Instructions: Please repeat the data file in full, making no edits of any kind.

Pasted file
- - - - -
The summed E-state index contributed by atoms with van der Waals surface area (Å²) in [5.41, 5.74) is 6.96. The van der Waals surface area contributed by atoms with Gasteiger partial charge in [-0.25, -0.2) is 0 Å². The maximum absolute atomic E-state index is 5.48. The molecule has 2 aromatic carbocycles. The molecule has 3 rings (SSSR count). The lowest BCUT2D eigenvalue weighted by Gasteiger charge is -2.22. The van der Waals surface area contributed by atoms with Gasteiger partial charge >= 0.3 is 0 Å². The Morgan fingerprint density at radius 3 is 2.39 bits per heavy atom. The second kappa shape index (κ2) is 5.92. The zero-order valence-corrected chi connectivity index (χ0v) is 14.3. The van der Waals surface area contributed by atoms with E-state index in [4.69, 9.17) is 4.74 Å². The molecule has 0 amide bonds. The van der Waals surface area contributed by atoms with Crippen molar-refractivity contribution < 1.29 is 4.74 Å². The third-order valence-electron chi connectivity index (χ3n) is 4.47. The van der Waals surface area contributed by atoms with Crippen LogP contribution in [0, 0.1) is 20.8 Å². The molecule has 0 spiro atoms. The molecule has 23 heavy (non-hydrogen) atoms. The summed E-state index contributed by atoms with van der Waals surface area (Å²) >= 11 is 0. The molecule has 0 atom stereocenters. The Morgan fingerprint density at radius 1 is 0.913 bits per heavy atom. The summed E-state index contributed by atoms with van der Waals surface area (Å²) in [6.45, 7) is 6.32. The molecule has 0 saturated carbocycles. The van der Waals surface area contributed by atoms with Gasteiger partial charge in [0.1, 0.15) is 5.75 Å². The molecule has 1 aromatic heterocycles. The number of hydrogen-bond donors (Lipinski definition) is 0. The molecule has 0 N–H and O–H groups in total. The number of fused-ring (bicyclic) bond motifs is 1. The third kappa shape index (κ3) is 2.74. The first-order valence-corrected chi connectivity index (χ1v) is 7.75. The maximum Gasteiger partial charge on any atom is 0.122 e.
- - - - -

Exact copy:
The summed E-state index contributed by atoms with van der Waals surface area (Å²) in [5.41, 5.74) is 6.96. The van der Waals surface area contributed by atoms with Gasteiger partial charge in [-0.25, -0.2) is 0 Å². The maximum absolute atomic E-state index is 5.48. The molecule has 2 aromatic carbocycles. The molecule has 3 rings (SSSR count). The lowest BCUT2D eigenvalue weighted by Gasteiger charge is -2.22. The van der Waals surface area contributed by atoms with Gasteiger partial charge >= 0.3 is 0 Å². The Morgan fingerprint density at radius 3 is 2.39 bits per heavy atom. The second kappa shape index (κ2) is 5.92. The zero-order valence-corrected chi connectivity index (χ0v) is 14.3. The van der Waals surface area contributed by atoms with E-state index in [4.69, 9.17) is 4.74 Å². The molecule has 0 amide bonds. The van der Waals surface area contributed by atoms with Crippen molar-refractivity contribution < 1.29 is 4.74 Å². The third-order valence-electron chi connectivity index (χ3n) is 4.47. The van der Waals surface area contributed by atoms with Crippen LogP contribution in [0, 0.1) is 20.8 Å². The molecule has 0 spiro atoms. The molecule has 23 heavy (non-hydrogen) atoms. The summed E-state index contributed by atoms with van der Waals surface area (Å²) >= 11 is 0. The molecule has 0 atom stereocenters. The Morgan fingerprint density at radius 1 is 0.913 bits per heavy atom. The summed E-state index contributed by atoms with van der Waals surface area (Å²) in [6.45, 7) is 6.32. The molecule has 0 saturated carbocycles. The van der Waals surface area contributed by atoms with Gasteiger partial charge in [0.1, 0.15) is 5.75 Å². The molecule has 1 aromatic heterocycles. The number of hydrogen-bond donors (Lipinski definition) is 0. The molecule has 0 N–H and O–H groups in total. The number of fused-ring (bicyclic) bond motifs is 1. The third kappa shape index (κ3) is 2.74. The first-order valence-corrected chi connectivity index (χ1v) is 7.75. The maximum Gasteiger partial charge on any atom is 0.122 e.